Are all fermented foods good for your health? This is a question that often comes up when people begin to overhaul their diet and introduce foods they may not have tried before. The category of probiotic foods includes things like sauerkraut, apple cider vinegar, kombucha, kefir, and yogurt, along with foods like kimchi or kvass that are less common in North America. So are all of these foods good for your health? Like many things in medicine, the answer is … it depends!
Fermented foods can play a really important role in rebalancing the gut flora and recovering from gut imbalances like Candida. However, every fermented food is different. Evaluating each one means looking at what has (or hasn’t) been done to it and what has (or hasn’t) been added to it. Let’s explore in greater detail what that means, and what you need to watch for it when it comes to fermented foods.
Fermentation & Food — Understanding The Basics
There are a number of ways to ferment foods, including acetic acid fermentation, alkaline fermentation, and more. However, fermented foods are usually (but not always) produced using one of these two methods:
- Fermenting sugar with yeast to produce sugar alcohols; OR
- Using lactic acid-based bacteria (e.g. lactobacillus) to act on dairy products or vegetables, which aids in their preservation and increases their good probiotic content. (In the case of Candida, this second method is particularly useful).
However, many mass-produced ‘fermented foods’ nowadays unfortunately have little actual ‘fermentation’ left in them (i.e. lacto-acidic beneficial bacteria). This is due to the range of added sugars, preservatives, colorings, or cheap vinegars used. These additives are used in place of a real fermentation process. Typical examples are the sauerkraut, kimchi, and olives that you find in your local supermarket. Additionally, many yogurts contain no probiotic bacteria at all by the time they reach the shelves!
When produced this way, these foods will give you virtually no beneficial bacteria. As you know, ‘good bacteria’ are incredibly important to maintain healthy digestion, regulate intestinal pH, and ‘out-compete’ pathogens like Candida for space in the gut. Meanwhile, the added sugars and preservatives like sodium benzoate place stress on your digestive system and the rest of your body. Foods like these are not really fermented, and are nowhere near as beneficial for your health as real fermented foods can be.
True fermented foods typically contain substantial amounts of lactic acid producing probiotic bacteria. These bacteria thrive during the fermentation process and give the fermented food its characteristic flavor.
I should add a note of warning here. Eating large amounts of fermented foods is not so different from taking large amounts of probiotic supplements. If you go too fast with these foods, they can lead to a Herxheimer reaction (i.e. Candida die-off) in those already dealing with a Candida overgrowth. In other words, don’t rush in and eat 3 bowls of sauerkraut! Pace yourself and start with small servings of one or two fermented foods per day, especially if you suspect that you are dealing with a Candida infestation.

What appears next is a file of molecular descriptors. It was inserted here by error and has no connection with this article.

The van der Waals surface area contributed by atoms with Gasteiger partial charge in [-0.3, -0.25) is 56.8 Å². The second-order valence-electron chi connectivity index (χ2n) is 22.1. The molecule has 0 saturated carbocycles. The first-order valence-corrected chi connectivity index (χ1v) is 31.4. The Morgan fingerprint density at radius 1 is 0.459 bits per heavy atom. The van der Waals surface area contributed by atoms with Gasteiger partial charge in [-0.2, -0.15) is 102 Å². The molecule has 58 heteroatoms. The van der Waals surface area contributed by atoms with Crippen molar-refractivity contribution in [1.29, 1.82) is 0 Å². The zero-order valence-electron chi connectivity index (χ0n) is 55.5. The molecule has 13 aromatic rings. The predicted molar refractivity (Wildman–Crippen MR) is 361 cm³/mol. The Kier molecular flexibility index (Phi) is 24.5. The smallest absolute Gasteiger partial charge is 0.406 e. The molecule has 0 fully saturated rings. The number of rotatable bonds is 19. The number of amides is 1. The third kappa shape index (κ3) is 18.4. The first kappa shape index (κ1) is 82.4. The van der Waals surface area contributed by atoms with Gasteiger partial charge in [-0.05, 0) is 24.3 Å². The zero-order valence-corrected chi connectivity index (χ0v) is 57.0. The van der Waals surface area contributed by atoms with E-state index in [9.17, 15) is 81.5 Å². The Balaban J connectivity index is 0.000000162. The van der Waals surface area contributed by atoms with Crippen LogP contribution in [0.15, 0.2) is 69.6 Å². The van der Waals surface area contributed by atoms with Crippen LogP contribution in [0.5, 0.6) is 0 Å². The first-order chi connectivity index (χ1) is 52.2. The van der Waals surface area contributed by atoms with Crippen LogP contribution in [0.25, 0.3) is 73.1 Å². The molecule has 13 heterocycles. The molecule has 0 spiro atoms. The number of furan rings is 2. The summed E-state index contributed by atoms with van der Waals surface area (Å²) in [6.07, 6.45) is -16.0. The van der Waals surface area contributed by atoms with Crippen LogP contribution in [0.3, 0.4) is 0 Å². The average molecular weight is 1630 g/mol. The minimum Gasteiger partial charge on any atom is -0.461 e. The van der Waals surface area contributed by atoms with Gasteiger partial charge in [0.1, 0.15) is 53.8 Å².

So, which fermented foods should you actually be eating? Let’s take a look at the key things you should watch out for when selecting (or making) your fermented foods.
Beneficial Fermented Food Options
Making your own fermented foods is almost always the best option, if you have the time and motivation to do it. It’s easier than you probably realize, and this way you can control the process and the ingredients completely. A great resource on the topic is The Art of Fermentation by Sandor Katz.
If you don’t have the time or inclination to ferment your own foods, don’t worry! There are plenty of healthy options available to buy. Consider the following tips as guidelines for helping you choose and consume healthy, Candida-fighting fermented foods:
- Look for foods with no sugar added.
As you know, excess sugars will feed a Candida overgrowth. Fermented foods will typically have some residual sweetness from the natural sugars that remain in the food, so there should be no need to sweeten them further.
- Look for organic ingredients.
A Candida overgrowth means that your liver is already overworked, so the last thing you should do is add extra pesticides and chemicals for it to metabolize. Furthermore, organic produce tends to be higher in nutrient content, so you’ll get more nutrition out of each bite! Great fermented food options that can be certified organic include:
- Kombucha (be careful with this, as the sugar content can be too high in some cases)
- Go unpasteurized (particularly with fermented vegetables and dairy).
Processes like pasteurization and sterilization kill the beneficial bacteria. Even if bacteria are added back in and cultured after pasteurization, remember the enzymes in the food are still destroyed by pasteurizing. Those enzymes help you to digest foods more easily. For someone with Candida overgrowth who is likely already experiencing digestive problems, pasteurization makes foods harder to digest and much less beneficial.
- Avoid added alcohol (although small amounts produced during the fermentation process are generally ok).
Alcohol is a liver toxin, and remember that Candida is already producing potent toxins like acetaldehyde. You definitely don’t want to add to your body’s toxic burden. There are lots of good reasons to quit alcohol during your Candida treatment.
- Consume your fermented foods along with fatty and protein-rich foods.
Fatty and protein-rich foods tend to inhibit the natural production of beneficial lactobacillus bacteria in the gut. To offset this, it makes sense to eat a small portion of fermented foods at the same time. In your Candida diet, this may be things like meats, nuts, eggs, etc.
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